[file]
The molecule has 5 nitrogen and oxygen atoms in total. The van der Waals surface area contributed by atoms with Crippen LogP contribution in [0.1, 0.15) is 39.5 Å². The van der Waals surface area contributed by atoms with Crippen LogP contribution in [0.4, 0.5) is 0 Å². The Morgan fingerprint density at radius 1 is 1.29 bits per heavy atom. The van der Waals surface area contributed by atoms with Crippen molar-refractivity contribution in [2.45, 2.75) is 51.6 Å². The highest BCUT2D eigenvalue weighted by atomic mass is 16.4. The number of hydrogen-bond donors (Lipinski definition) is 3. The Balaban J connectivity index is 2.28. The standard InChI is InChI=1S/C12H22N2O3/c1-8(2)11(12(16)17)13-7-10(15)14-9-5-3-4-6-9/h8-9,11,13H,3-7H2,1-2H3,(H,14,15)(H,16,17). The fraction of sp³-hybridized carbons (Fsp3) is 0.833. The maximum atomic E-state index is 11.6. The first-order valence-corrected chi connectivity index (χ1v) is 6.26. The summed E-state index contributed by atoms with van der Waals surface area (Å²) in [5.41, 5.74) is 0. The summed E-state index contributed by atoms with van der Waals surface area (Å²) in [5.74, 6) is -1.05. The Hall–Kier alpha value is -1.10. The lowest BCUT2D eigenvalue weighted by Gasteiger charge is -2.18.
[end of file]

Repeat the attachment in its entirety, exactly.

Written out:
The molecule has 5 nitrogen and oxygen atoms in total. The van der Waals surface area contributed by atoms with Crippen LogP contribution in [0.1, 0.15) is 39.5 Å². The van der Waals surface area contributed by atoms with Crippen LogP contribution in [0.4, 0.5) is 0 Å². The Morgan fingerprint density at radius 1 is 1.29 bits per heavy atom. The van der Waals surface area contributed by atoms with Crippen molar-refractivity contribution in [2.45, 2.75) is 51.6 Å². The highest BCUT2D eigenvalue weighted by atomic mass is 16.4. The number of hydrogen-bond donors (Lipinski definition) is 3. The Balaban J connectivity index is 2.28. The standard InChI is InChI=1S/C12H22N2O3/c1-8(2)11(12(16)17)13-7-10(15)14-9-5-3-4-6-9/h8-9,11,13H,3-7H2,1-2H3,(H,14,15)(H,16,17). The fraction of sp³-hybridized carbons (Fsp3) is 0.833. The maximum atomic E-state index is 11.6. The first-order valence-corrected chi connectivity index (χ1v) is 6.26. The summed E-state index contributed by atoms with van der Waals surface area (Å²) in [5.41, 5.74) is 0. The summed E-state index contributed by atoms with van der Waals surface area (Å²) in [5.74, 6) is -1.05. The Hall–Kier alpha value is -1.10. The lowest BCUT2D eigenvalue weighted by Gasteiger charge is -2.18.